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Teacher Redundancies

Volume 405: debated on Thursday 22 May 2003

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What discussions he has had with teaching unions about teacher redundancies in financial year 2003–04. [115000]

Ministers and officials have regular discussions with teaching unions covering a wide range of issues. We are working with local government to ensure that the growth in teacher and support staff numbers is sustained, as promised in 1997 and 2001.

Does the Minister understand the real concern in Poole that, in an authority area in which more than 100 per cent. of the standard spending assessment has been passported to schools, there are going to be redundancies among teachers and classroom assistants? Parents in Poole do not want excuses; they want an acknowledgment that there is a problem and a will to sort it out.

I am slightly disappointed by the tone of the hon. Gentleman's question, since he came to the Department with a group of representatives from Poole and had an extremely useful meeting with me about these issues.

The hon. Gentleman might say that, but I have had a letter from the chief executive in Poole saying how useful the meeting was, and that one of the things that had resulted from it was a new dialogue with the schools to try to overcome the problem. That is the kind of action that we like to see.

May I urge the Minister not to take any notice of Conservative Members crying out for more resources? Many of the authorities that are making people redundant—or claiming that they will have to do so—are receiving vast amounts more than authorities such as St. Helens. Will he resist those calls?

I know that my hon. Friend is a doughty campaigner for schools in St. Helens and that he is as pleased as I am by the enormous increase in achievement in both the primary and secondary sectors. The Government's commitment is to a fair system of funding, and I am glad that my hon. Friend thinks that it is working well.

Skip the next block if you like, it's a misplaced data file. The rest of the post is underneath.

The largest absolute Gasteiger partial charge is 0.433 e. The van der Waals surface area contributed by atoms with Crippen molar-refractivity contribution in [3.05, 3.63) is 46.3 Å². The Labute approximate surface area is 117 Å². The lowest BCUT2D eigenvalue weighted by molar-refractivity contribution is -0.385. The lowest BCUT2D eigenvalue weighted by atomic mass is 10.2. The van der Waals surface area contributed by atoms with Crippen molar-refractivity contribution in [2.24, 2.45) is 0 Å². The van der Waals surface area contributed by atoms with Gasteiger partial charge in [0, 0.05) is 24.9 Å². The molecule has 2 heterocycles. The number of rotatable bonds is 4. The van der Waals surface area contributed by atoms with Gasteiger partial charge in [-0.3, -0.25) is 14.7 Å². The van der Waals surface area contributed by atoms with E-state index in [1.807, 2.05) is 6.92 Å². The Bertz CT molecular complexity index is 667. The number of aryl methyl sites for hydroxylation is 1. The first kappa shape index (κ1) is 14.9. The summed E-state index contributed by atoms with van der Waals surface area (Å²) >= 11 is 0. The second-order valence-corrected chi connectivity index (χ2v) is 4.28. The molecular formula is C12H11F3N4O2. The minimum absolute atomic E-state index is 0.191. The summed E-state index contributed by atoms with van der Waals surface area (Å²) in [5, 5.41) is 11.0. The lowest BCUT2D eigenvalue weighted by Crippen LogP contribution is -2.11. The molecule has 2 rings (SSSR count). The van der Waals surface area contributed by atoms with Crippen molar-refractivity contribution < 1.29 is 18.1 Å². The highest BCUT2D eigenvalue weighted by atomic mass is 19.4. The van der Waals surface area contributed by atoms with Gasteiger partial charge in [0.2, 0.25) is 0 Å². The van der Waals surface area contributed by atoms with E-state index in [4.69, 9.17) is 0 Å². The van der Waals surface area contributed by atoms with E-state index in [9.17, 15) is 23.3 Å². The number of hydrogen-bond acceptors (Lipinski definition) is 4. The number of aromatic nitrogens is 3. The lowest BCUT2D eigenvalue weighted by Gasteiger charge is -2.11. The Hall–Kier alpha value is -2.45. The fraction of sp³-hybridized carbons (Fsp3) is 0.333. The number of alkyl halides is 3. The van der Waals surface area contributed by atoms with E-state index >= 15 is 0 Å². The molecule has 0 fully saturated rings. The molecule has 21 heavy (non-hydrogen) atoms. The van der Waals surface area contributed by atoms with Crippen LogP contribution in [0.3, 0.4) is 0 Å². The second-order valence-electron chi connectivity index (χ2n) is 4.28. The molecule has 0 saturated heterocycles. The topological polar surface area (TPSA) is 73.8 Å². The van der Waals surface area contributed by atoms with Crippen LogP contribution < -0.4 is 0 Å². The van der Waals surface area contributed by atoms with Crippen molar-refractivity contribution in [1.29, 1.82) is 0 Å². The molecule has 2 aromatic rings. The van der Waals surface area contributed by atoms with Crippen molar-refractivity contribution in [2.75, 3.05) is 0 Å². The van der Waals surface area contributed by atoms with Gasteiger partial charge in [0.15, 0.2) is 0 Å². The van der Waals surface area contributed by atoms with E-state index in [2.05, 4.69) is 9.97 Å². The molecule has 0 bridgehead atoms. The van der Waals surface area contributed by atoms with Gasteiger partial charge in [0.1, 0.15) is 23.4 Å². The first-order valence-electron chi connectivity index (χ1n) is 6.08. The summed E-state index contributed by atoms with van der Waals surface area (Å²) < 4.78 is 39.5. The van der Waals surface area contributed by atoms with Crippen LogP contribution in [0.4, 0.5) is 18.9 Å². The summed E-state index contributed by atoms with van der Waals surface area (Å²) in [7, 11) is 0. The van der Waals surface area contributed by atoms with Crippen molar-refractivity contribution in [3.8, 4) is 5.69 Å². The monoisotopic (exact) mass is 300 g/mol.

Will the Minister now admit that he has been entirely wrong? Will he come to Leicestershire and see how we are having to set deficit budgets and make teachers redundant because of the Government's failure of policy? Apparently, everyone else is wrong except those on the Government Front Bench. Well, what about the story in The Times which says that 3,000 teachers are to be made redundant across the country? They cannot all be wrong. How about the Minister saying sorry and admitting that he is wrong?

There are important and serious issues around the country. Thanks to the Government's economic policies, Leicestershire has half the level of people on income support than the national average, and that is reflected in its funding position. It is also significant, however, that the variation in funding for different schools across Leicestershire is one of the highest in the country. There is fully 10 per cent. difference between the schools that have been helped the most and those that have been helped the least.

The Minister will be aware from his visit to my constituency that standards in all the schools are continuing to rise very encouragingly under the policies of his Government. It would, however, be a pity to see certain schools falling back on account of the very marginal shortfall in Coventry, which got the full 7 per cent. The Minister will be aware that this does not involve a huge amount of money—about £1 million—and if there could be some sort of indicative arrangement as to what we might expect next year, the schools would be encouraged to carry on with their full complement this year.

My hon. Friend has spoken well about the achievements in Coventry schools. I know that the local education authority is working hard with the local schools to ensure that any problems are overcome, and making use of the flexibilities that were offered by my right hon. Friend the Secretary of State last week.